Photo bogs are always speculating what the next ‘megapixel war’ will be. For high-end cameras, it seems the answer to that question is the high ISO war, but for the entry-level shooters, an argument could be made for a ‘burst mode war.’
Case in point, Ricoh just debuted the Pentax XG-1: a new entry-level superzoom that packs in some serious speed and reach, while hobbling the camera in other areas.
We’ll take a cue from old westerns and discuss the good, the bad and the ugly… in that order. The good has to do with the camera’s impressive (stabilized) reach, impressive speed, and reasonable price tag.
The fairly typical 1/2.3-inch 16MP BSI-CMOS sensor features sensor-shift stabilization and is placed behind a 52x 24-1248mm equivalent f/2.8-5.6 lens. And once you have your photos framed, you’ll be able to fire off full-res photos at 9fps, 4MP photos at 30fps and VGA quality photos at 60fps.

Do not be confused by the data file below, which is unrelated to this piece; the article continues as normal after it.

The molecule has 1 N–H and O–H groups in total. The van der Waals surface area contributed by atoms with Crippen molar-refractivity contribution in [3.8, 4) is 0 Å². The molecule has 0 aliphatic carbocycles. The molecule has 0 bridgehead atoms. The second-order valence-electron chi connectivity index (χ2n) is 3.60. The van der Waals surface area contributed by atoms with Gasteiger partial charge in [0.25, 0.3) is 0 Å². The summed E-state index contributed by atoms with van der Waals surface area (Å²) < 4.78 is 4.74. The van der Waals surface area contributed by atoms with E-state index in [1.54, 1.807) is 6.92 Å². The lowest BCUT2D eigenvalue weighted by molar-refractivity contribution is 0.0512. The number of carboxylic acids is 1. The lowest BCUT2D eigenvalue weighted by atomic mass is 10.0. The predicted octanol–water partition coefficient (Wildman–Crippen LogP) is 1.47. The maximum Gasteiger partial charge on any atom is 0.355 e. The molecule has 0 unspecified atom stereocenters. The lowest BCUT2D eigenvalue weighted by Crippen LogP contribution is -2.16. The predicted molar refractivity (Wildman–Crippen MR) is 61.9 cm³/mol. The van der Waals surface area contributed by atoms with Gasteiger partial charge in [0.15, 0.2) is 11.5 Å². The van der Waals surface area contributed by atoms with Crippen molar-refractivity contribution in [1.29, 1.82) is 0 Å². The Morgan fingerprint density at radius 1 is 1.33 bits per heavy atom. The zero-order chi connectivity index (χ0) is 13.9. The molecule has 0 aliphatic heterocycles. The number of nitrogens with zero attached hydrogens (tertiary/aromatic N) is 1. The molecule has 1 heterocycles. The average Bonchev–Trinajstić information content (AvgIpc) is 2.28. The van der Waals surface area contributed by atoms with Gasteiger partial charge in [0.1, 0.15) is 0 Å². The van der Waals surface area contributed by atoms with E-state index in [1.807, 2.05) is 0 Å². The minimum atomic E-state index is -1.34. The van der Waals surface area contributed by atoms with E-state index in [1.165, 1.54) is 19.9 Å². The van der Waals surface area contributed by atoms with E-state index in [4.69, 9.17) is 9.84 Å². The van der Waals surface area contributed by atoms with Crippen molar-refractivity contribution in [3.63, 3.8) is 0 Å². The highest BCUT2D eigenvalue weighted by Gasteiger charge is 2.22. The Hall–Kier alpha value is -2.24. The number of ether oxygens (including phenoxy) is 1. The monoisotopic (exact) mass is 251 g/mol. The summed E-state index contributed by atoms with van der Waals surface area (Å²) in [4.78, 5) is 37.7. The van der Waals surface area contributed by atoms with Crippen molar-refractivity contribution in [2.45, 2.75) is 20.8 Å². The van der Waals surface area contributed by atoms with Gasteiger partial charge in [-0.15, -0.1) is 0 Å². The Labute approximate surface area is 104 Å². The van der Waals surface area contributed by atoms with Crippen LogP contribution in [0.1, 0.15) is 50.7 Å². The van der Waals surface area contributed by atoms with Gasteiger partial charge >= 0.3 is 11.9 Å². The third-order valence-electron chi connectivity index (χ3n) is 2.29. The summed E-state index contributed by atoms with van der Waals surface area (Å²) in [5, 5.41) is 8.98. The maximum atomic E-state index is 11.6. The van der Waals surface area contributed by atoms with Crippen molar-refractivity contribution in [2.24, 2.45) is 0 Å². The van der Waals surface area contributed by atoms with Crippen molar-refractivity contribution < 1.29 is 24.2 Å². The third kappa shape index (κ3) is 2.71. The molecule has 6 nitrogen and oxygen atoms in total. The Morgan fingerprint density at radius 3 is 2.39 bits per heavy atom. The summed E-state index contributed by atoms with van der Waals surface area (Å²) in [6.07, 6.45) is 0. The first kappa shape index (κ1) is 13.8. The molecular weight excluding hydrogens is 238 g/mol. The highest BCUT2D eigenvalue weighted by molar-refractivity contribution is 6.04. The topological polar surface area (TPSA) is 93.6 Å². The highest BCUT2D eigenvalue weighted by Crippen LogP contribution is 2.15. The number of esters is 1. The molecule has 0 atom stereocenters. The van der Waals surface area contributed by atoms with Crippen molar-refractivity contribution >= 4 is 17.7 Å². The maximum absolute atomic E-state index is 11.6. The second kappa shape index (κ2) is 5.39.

The bad and the ugly have to do with the sub-par hardware. The 3-inch LCD screen and electronic viewfinder fall short of today’s standards at 460k-dots and 200k-dots, respectively. Plus, your top ISO is only 3200… so you can forget seeing in the dark.
If you break all of this down, what you have is an entry-level superzoom that will appeal to consumers who want to make sure they can capture their kids sports games from the stands and not miss that critical moment. But they’ll need to be wary: at a rating of 240-shots per charge, the battery will only hold out for about 27 active shooting seconds at 9fps…